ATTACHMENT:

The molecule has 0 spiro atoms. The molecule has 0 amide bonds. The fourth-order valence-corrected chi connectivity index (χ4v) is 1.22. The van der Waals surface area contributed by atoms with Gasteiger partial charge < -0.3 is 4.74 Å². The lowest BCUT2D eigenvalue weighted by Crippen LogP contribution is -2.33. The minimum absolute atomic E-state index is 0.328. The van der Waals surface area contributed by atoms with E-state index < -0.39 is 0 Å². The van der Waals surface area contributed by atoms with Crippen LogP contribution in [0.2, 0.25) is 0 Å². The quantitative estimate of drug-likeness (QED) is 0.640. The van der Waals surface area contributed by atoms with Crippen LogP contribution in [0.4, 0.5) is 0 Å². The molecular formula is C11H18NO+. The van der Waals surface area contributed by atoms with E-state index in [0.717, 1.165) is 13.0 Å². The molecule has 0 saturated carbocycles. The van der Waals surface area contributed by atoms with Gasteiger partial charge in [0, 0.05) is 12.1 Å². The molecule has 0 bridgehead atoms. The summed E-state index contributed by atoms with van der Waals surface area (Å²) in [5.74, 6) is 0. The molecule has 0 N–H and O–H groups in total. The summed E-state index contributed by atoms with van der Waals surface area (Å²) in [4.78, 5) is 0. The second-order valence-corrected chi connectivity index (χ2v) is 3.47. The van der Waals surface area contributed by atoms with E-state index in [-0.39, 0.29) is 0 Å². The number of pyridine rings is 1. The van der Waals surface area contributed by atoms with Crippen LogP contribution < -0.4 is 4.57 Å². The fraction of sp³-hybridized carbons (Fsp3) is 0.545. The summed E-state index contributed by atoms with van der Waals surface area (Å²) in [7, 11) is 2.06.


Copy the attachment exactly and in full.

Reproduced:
The molecule has 0 spiro atoms. The molecule has 0 amide bonds. The fourth-order valence-corrected chi connectivity index (χ4v) is 1.22. The van der Waals surface area contributed by atoms with Gasteiger partial charge < -0.3 is 4.74 Å². The lowest BCUT2D eigenvalue weighted by Crippen LogP contribution is -2.33. The minimum absolute atomic E-state index is 0.328. The van der Waals surface area contributed by atoms with E-state index < -0.39 is 0 Å². The van der Waals surface area contributed by atoms with Crippen LogP contribution in [0.2, 0.25) is 0 Å². The quantitative estimate of drug-likeness (QED) is 0.640. The van der Waals surface area contributed by atoms with Crippen LogP contribution in [0.4, 0.5) is 0 Å². The molecular formula is C11H18NO+. The van der Waals surface area contributed by atoms with E-state index in [0.717, 1.165) is 13.0 Å². The molecule has 0 saturated carbocycles. The van der Waals surface area contributed by atoms with Gasteiger partial charge in [0, 0.05) is 12.1 Å². The molecule has 0 bridgehead atoms. The summed E-state index contributed by atoms with van der Waals surface area (Å²) in [5.74, 6) is 0. The molecule has 0 N–H and O–H groups in total. The summed E-state index contributed by atoms with van der Waals surface area (Å²) in [4.78, 5) is 0. The second-order valence-corrected chi connectivity index (χ2v) is 3.47. The van der Waals surface area contributed by atoms with E-state index in [-0.39, 0.29) is 0 Å². The number of pyridine rings is 1. The van der Waals surface area contributed by atoms with Crippen LogP contribution < -0.4 is 4.57 Å². The fraction of sp³-hybridized carbons (Fsp3) is 0.545. The summed E-state index contributed by atoms with van der Waals surface area (Å²) in [7, 11) is 2.06.